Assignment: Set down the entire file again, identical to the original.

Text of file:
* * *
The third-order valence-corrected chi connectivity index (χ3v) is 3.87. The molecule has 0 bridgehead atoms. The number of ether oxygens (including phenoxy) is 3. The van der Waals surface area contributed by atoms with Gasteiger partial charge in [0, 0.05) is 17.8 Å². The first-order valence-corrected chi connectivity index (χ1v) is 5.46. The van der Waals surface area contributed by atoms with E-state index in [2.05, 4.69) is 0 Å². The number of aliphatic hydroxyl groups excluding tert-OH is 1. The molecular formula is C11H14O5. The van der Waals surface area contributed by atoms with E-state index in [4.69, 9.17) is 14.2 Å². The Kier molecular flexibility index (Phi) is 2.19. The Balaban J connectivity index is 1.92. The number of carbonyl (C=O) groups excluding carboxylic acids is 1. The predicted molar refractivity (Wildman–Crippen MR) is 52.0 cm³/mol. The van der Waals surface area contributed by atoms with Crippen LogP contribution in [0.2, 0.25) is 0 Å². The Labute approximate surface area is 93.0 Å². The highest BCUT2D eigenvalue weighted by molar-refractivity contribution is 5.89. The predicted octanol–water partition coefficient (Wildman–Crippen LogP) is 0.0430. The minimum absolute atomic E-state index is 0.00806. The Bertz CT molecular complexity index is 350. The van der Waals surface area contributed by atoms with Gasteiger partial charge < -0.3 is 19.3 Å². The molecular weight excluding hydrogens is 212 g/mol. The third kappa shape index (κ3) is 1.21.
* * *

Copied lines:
The third-order valence-corrected chi connectivity index (χ3v) is 3.87. The molecule has 0 bridgehead atoms. The number of ether oxygens (including phenoxy) is 3. The van der Waals surface area contributed by atoms with Gasteiger partial charge in [0, 0.05) is 17.8 Å². The first-order valence-corrected chi connectivity index (χ1v) is 5.46. The van der Waals surface area contributed by atoms with E-state index in [2.05, 4.69) is 0 Å². The number of aliphatic hydroxyl groups excluding tert-OH is 1. The molecular formula is C11H14O5. The van der Waals surface area contributed by atoms with E-state index in [4.69, 9.17) is 14.2 Å². The Kier molecular flexibility index (Phi) is 2.19. The Balaban J connectivity index is 1.92. The number of carbonyl (C=O) groups excluding carboxylic acids is 1. The predicted molar refractivity (Wildman–Crippen MR) is 52.0 cm³/mol. The van der Waals surface area contributed by atoms with Crippen LogP contribution in [0.2, 0.25) is 0 Å². The Labute approximate surface area is 93.0 Å². The highest BCUT2D eigenvalue weighted by molar-refractivity contribution is 5.89. The predicted octanol–water partition coefficient (Wildman–Crippen LogP) is 0.0430. The minimum absolute atomic E-state index is 0.00806. The Bertz CT molecular complexity index is 350. The van der Waals surface area contributed by atoms with Gasteiger partial charge < -0.3 is 19.3 Å². The molecular weight excluding hydrogens is 212 g/mol. The third kappa shape index (κ3) is 1.21.